In the days following Russia’s invasion of Ukraine, many people tried to predict what it would mean for gas prices, interest rates, or your investments.
There’s no harm or shame in that, not exactly at least. Self-preservation – and its accompanying instinct, the preservation of wealth – is an understandable impulse. It is reasonable for forecasters to try to calm people and markets down, even though forecasters are routinely wrong.
But as with any act of military aggression that could rattle global finance, an immediate question should be: who is most likely to need immediate help?
Chances are it was babies that hospital staff had to move into basements and the people taking shelter in metro stations or flee their home. Many of these adults didn’t have a 401(k) in the first place. Even those who have the least among their neighbors can lose more than they ever thought possible.
If you’re reading this, you’re probably not among them. We are entering year 3 of a global pandemic, but you are still alive, although you may have lost people close to you. The job market is strong for those who want to work and feel secure.
If you own a big, wide basket of US stocks, they are up about 40% over the past two years, even after the recent correction. If you own a house, those prices are up at least 20% – over $50,000 for those at the median.
It’s incredible. Your net worth may well be higher amid all the deaths from the disease, and it may stay that way as Russia’s invasion of Ukraine threatens to wreak havoc on global markets.
This is not a call to celebrate, but rather to marvel, briefly, that this can be your reality. And it’s true that the ability to dig deep to help others depends in part on preserving what you have.
My colleague Jeff Sommer noted that stock markets posted strong gains in the medium-term wake of the Pearl Harbor bombing and the US invasion of Iraq. Investors also fared well during the Cold War years, even as millions suffered.
For most people, it would not be pleasant to try to profit directly from these kinds of events, but simple patience is not a moral failure.
On Thursday, as stock markets fell and then rallied, Michel Zawadiwskyi, a Ukrainian-born American financial planner, said he dissuaded a few clients from selling various investments to protect themselves from potential losses. About half of his clients share his roots.
But he didn’t get as many calls as you might have expected. Shared heritage aside, he and his clients subscribe to the universal principles of sound financial planning. They have their money in buckets of investments, some to use now and some for later. They are cautious about risk and diversification. They don’t deviate from the plan unless drastic changes in their own lives require it.
And he knows his story. “I don’t think the war is slowing down the economy in the long run,” Zawadiwskyi said.
That didn’t stop him from staring in disbelief at footage of tanks driving through Ukraine and wondering what would become of its citizens. Most of them, he thinks, have yet to pack their bags, especially those in the west of the country, where his family has its roots.
“Where are they going to go?” said Mr. Zawadiwskyi, a first-generation American who is part of a tight-knit community of Ukrainian Americans in northern New Jersey. “I don’t even want to imagine what it’s going to be like. I think they are still determined to fight for what they have there.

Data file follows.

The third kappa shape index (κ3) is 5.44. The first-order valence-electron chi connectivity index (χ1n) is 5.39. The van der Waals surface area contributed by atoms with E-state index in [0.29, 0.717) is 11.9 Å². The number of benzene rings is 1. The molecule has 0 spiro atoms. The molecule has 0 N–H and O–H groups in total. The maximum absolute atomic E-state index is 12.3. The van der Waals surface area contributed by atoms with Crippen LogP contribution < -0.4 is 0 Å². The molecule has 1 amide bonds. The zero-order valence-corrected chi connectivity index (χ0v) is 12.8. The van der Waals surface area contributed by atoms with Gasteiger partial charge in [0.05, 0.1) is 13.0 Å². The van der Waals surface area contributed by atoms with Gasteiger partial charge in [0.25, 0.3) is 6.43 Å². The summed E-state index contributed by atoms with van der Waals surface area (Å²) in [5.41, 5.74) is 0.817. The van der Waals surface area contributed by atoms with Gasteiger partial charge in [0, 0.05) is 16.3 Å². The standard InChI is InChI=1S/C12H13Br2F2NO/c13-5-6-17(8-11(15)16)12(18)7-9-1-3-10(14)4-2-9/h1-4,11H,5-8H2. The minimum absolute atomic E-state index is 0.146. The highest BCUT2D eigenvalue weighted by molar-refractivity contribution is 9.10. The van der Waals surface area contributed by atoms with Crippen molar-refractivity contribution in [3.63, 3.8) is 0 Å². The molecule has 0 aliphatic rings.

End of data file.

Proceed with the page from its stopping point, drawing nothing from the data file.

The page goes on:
If he and his clients are, at the moment, more concerned with people than with the prospects of their investments, you should consider a similar position. After all, there is one thing we can predict with reasonable certainty in the short term: people will need help.
Understanding the Russian attack on Ukraine
What is behind this invasion? Russia sees Ukraine as part of its natural sphere of influence, and it worries about Ukraine’s proximity to the West and the prospect of the country joining NATO or the European Union. Although Ukraine is not part of either, it receives financial and military aid from the United States and Europe.
If you’ve lost little – and certainly if you’ve gained a lot – come back to your own family history to have been helped. Even if your ancestors were never officially refugees, they probably encountered difficulties if they moved from one country to another.
It’s an old story, with new protagonists every year. For decades, International refugees focused on public policy and other initiatives that can facilitate their struggle. HIAS is another mainstay in this field which is Send money for Right to protection, its Ukrainian partner. Other established associations are likely to mobilize if the situation worsens.
some omnibuses, ways to help websites are already going around, just like suggestions on social networks. If recent history is any guide, there will be tools and platforms you can use to get money directly, electronically, to people in need. Most of these efforts will work and be worth it. Inevitably, scams will emerge too, so be careful and ask questions.
And if it helps, remember that there can often be a direct link between your own earnings and your goodwill.
You can donate appreciated stocks to many charities and avoid paying capital gains taxes on those gains. You can transfer a stack of securities into a donor-advised fund and spend it over time while taking advantage of any charitable donation tax deductions you may be entitled to. And if you have investment losses, deduct those if you can and imagine any tax savings as a subsidy to generous donations.
Maybe the invasion will affect your retirement or the price to fill your SUV, and maybe not. But other people are suffering a lot right now. Investing in them is one of the best ways to answer the question of what you could do about Ukraine in the immediate future.